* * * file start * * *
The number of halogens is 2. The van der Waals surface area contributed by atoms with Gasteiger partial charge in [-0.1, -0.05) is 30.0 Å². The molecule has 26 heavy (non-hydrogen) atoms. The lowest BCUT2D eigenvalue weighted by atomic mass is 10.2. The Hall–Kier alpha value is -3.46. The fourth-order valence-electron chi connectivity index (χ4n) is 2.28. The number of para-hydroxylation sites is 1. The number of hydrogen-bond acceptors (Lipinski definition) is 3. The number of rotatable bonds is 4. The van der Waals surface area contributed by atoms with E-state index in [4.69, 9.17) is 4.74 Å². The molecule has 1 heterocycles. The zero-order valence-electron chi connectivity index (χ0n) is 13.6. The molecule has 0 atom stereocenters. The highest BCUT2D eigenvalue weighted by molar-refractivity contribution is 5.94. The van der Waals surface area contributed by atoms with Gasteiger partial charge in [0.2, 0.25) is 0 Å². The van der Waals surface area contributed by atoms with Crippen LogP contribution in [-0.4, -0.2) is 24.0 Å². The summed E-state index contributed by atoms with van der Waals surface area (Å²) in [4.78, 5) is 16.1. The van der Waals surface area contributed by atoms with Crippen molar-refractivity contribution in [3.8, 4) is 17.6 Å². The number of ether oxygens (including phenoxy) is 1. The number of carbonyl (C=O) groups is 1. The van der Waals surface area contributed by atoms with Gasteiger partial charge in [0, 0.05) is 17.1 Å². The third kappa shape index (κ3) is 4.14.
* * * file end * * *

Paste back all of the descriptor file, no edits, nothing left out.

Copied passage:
The number of halogens is 2. The van der Waals surface area contributed by atoms with Gasteiger partial charge in [-0.1, -0.05) is 30.0 Å². The molecule has 26 heavy (non-hydrogen) atoms. The lowest BCUT2D eigenvalue weighted by atomic mass is 10.2. The Hall–Kier alpha value is -3.46. The fourth-order valence-electron chi connectivity index (χ4n) is 2.28. The number of para-hydroxylation sites is 1. The number of hydrogen-bond acceptors (Lipinski definition) is 3. The number of rotatable bonds is 4. The van der Waals surface area contributed by atoms with E-state index in [4.69, 9.17) is 4.74 Å². The molecule has 1 heterocycles. The zero-order valence-electron chi connectivity index (χ0n) is 13.6. The molecule has 0 atom stereocenters. The highest BCUT2D eigenvalue weighted by molar-refractivity contribution is 5.94. The van der Waals surface area contributed by atoms with Gasteiger partial charge in [0.2, 0.25) is 0 Å². The van der Waals surface area contributed by atoms with Crippen LogP contribution in [-0.4, -0.2) is 24.0 Å². The summed E-state index contributed by atoms with van der Waals surface area (Å²) in [4.78, 5) is 16.1. The van der Waals surface area contributed by atoms with Crippen molar-refractivity contribution in [3.8, 4) is 17.6 Å². The number of ether oxygens (including phenoxy) is 1. The number of carbonyl (C=O) groups is 1. The van der Waals surface area contributed by atoms with Gasteiger partial charge in [0, 0.05) is 17.1 Å². The third kappa shape index (κ3) is 4.14.